That last paragraph begins to give you a flavour of what Nurses might find themselves involved with on any typical day. In local Health Protection teams we use a case management system called HPZone to help us keep track of and manage new and ongoing cases, outbreaks and incidents. It also assists and guides with decision making and action planning and has links to national guidance that we use frequently to assist in making decisions and judgements about our responses, it’s also our electronic record keeping system.

There are a range of AfC Bands in a team and with an eye on professional development the Nurse with the appropriate skills and experience will act within her scope, this may be from advising on an appropriate vaccination for a new entrant or leading a large scale incident dependant on role, skill set and banding.

A day often starts with a review of HPZone which will show the situations, cases and enquiries and the actions required associated with them. Many of these will require phone calls to local or national laboratories to seek information or confirm results for individuals who may then need prophylactic medication or vaccinations arranged via GP’s.

There will be follow ups calls to care homes who may have outbreaks of Norovirus or seasonal influenza and we’ll advise on control measures and coordination of medication provision; schools with a case of meningitis with all the advise and reassurance that entails, we’ll provide a letter for the school to share to reassure parents and advise on signs and symptoms, we’ll also monitor for further cases with a view to further intervention.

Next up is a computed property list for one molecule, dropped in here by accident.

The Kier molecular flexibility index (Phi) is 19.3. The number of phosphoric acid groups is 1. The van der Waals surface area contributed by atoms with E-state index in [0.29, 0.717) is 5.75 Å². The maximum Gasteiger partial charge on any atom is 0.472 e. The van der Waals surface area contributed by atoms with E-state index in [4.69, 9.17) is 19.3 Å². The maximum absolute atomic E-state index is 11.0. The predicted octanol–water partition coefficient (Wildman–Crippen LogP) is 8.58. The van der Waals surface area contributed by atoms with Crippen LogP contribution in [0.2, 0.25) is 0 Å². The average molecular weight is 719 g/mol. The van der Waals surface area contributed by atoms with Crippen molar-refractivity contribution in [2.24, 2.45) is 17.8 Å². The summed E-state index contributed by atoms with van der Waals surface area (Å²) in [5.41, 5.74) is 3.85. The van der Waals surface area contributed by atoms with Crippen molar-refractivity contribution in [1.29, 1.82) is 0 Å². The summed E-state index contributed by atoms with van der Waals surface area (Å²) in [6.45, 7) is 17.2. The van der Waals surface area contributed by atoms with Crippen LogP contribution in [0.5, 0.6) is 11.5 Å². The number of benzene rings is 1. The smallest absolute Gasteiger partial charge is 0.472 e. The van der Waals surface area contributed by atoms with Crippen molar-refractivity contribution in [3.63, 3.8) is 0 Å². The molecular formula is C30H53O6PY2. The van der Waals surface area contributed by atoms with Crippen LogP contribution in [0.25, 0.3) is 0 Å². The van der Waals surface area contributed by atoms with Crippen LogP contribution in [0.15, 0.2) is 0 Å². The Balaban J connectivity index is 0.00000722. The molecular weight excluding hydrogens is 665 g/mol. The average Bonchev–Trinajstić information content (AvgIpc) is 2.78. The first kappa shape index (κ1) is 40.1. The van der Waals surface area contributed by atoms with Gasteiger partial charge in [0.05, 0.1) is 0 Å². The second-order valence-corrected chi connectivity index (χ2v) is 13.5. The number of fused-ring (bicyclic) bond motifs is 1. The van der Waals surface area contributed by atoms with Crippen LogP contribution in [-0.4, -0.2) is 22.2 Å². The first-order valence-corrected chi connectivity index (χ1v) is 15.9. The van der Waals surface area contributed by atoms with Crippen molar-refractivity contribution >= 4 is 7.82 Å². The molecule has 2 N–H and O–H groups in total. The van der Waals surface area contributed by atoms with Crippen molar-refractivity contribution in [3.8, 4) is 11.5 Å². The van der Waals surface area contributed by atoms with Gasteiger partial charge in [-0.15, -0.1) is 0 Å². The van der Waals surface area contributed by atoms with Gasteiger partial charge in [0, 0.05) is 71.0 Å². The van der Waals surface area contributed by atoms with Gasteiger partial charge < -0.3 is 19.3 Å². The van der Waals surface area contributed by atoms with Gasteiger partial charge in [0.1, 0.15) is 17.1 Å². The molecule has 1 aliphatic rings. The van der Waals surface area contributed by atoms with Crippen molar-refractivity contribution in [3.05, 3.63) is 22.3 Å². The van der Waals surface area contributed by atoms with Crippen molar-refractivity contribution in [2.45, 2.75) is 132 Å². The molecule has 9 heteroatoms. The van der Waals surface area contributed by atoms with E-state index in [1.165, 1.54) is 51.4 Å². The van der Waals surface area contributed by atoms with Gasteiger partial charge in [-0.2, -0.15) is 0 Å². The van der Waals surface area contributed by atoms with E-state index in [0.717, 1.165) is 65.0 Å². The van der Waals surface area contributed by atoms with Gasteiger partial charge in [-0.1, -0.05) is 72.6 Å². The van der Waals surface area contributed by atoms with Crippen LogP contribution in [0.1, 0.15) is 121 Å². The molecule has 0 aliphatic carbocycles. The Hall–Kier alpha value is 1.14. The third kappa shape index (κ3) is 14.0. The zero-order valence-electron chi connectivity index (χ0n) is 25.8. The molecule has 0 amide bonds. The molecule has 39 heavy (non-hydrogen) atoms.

We may speak a member of the public who has Legionnaire’s disease to try to identify a possible source in order that preventative measures can be implemented thus preventing others becoming ill. We’ll liaise with our medical and surveillance colleagues regarding clusters of cases and might participate or lead an incident or outbreak control meeting.

While that’s ongoing calls will be coming in seeking advice on immunisation queries from clinical staff and the public or notifying us of two new cases of E coli 0157 associated with a food outlet, a fire in a large industrial site with a request regarding what might be found in the smoke that could be hazardous to health, or that asbestos has been found on the site of the fire. Nurses dealing with the calls will manage many of the responses autonomously and seek advice from or pass on some to senior colleagues.

When required we’ll go out to visit people in hospital to gather information from them or to care homes where there is an outbreak of influenza like illness that may require treatment or prophylaxsis with antiviral medication. We’ll then coordinate the prescribing of medication via General Practices and advise on outbreak control measure. Another day we could attend a poultry farm where avian influenza has been identified and play a part in coordinating the response. While some of the nurses are doing this reactive work others will be at meetings, delivering training in Universities or working with partner agencies on their health protection agendas. There’s heaps more I could tell you about had I space.

Oh, we provide an out of hours service too, we’re a 24/7 365 days per year service and we offer the same service out of hours as in. It’s never dull!